Recent Google forced changes mean that the search engine giant has to change the way certain search results are presented or they could face a stiff penalty. You may have heard about the U.S. Federal Trade Commission announcement last week, which basically said that they didn't find Google's search engine results to be in violation of the U.S. antitrust laws. However, according to a Jan. 10 Yahoo! report, it doesn't look like Europe believes Google's search results are all that honest.
The European Commission has presented their claim that Google is manipulating traffic by diverting search results to their own services. In a recent interview with the Financial Times of London, EU competition chief, Joaquin Almunia, expressed his thoughts by saying,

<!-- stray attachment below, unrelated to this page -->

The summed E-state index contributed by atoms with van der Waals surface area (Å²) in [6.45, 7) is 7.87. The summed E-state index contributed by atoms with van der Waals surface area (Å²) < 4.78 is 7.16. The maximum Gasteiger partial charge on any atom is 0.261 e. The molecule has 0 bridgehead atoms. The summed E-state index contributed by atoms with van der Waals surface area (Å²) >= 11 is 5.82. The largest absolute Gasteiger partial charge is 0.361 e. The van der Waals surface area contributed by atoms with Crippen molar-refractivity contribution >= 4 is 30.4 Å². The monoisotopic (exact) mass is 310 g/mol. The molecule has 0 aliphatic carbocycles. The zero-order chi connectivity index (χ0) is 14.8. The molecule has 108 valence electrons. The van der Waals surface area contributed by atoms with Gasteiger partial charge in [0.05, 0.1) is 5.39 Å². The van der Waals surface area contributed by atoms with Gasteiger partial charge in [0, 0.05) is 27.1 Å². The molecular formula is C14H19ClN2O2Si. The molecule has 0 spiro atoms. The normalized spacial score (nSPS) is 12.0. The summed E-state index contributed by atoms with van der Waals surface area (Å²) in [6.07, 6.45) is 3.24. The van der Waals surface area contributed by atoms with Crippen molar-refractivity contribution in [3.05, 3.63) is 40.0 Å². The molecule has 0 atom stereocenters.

"We are still investigating, but my conviction is that they are diverting traffic. They are monetizing this kind of business, the strong position they have in the general search market and this is not only a dominant position, I think – I fear – there is an abuse of this dominant position.”
It was reported by Bloomberg, that the investigation into Google was initiated by complaints from the site Foundem, which has been complaining about Google’s practices for several years. They then went on to file a formal complaint with the EU.
According to the EU, this conflict can be resolved if Google clearly distinguishes when they are using their own services such as: Maps, Shopping and Travel. If Google doesn't fix the issue and they are found to be in violation of the European antitrust laws, they could be fined as much as $3.79 billion (€2.86bn),which is a whopping 10% of their global annual turnover.